While I attempt to get myself back into high gear, I thought I would share one of my latest Dollar Tree finds.......

Anti-bullying materials. I don't know about you, but bullying is a pretty big deal in my school. The teachers talk to their classes about it and my students will often bring up what they've learned in my room. One of my students is fascinated by the topic (and it's one of the only ways to get that child to talk). I knew that I had to buy the anti-bullying conversation sticks as soon as I spotted them. The questions range from bully prevention to places where bullying can happen. I'm excited to use these with my social skills and language groups. There are twenty sticks in total which will keep us talking for quite some time.

 As an aside, I recently discovered these two books for social skills. I think they are great books to help students talk about self-esteem and being confident.

Friday, February 14, 2014

Lucky in Love (Linky)

I will admit that I am not a fan of Valentine's day. Nope...don't want the flowers or the cards. I prefer things that require dressing in outlandish outfits or bright colors that I typically don't wear. However, I do like to reflect on the blessings in my life so I'm joining another linky party hosted by Lucky to Be in First.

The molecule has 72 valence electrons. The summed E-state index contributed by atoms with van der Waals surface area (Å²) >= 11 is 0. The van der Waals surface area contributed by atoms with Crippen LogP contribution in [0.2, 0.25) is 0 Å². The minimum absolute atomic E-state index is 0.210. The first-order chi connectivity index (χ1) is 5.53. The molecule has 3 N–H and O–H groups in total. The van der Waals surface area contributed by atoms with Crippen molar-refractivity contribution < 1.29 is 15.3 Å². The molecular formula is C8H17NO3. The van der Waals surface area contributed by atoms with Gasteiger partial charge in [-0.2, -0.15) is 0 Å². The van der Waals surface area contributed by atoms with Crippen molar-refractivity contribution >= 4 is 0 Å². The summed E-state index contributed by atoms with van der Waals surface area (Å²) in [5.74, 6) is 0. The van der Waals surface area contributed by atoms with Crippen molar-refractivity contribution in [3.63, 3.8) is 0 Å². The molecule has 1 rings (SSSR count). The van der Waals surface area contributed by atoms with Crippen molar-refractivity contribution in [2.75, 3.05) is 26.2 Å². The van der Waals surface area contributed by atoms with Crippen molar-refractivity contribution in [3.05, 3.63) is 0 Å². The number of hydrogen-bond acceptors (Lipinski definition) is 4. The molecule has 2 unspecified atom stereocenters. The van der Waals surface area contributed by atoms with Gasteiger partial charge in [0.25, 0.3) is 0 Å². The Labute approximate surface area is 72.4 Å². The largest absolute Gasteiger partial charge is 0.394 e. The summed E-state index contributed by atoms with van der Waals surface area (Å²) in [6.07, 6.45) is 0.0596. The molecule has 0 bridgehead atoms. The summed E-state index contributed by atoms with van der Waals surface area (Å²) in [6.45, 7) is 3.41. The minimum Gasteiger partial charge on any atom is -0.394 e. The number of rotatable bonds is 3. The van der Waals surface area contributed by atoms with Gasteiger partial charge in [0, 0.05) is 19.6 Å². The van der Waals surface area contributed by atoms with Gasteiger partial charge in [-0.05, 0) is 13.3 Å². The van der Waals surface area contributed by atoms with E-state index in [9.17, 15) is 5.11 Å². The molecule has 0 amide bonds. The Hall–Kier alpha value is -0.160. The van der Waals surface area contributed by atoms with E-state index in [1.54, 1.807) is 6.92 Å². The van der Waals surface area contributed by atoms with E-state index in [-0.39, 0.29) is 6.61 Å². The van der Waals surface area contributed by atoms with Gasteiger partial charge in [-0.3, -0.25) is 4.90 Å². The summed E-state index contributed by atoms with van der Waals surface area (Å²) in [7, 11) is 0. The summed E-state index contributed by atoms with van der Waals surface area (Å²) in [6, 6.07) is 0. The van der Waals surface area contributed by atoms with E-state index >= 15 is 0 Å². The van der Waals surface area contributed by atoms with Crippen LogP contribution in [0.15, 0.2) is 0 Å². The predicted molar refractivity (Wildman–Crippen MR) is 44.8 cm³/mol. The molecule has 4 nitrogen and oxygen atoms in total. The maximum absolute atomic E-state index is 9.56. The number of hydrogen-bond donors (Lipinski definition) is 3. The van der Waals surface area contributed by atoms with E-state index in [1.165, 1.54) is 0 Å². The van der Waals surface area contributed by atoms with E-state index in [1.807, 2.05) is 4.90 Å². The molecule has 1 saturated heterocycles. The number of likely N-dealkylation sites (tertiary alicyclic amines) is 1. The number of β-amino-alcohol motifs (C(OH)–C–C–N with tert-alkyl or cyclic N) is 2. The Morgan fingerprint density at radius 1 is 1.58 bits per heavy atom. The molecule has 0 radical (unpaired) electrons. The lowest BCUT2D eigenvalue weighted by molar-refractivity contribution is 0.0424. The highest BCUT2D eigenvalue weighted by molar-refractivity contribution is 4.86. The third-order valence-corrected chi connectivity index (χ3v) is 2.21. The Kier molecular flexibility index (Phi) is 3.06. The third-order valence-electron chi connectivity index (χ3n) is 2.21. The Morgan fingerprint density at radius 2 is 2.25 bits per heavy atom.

1) As everyone reading this blog knows by now, a certain little puppy has me (and my parents) wrapped around her little toes. Every day spent with her bright little eyes and ferocious curiosity is a blessing. She is the spunkiest dog that I have ever laid eyes on. I thank the Lord every single day for letting her make it through the liver shunt surgery and for how well she is healing.
2) History. I will never lose my love of all things historical. There are many days when I think back to my time spent researching cultural imperialism and colonial American history with pride. My good friends from college continue to astound me in their historical studies. There's nothing better than reading about their research interests and being inspired to look up a book or person that they mention. I wish them all the best in becoming history professors in a time when getting a job in the field is anything but certain.
3) Sesame Street youtube videos. I get a HUGE kick out of showing their movie preview parodies to my students. The one for following directions is my favorite.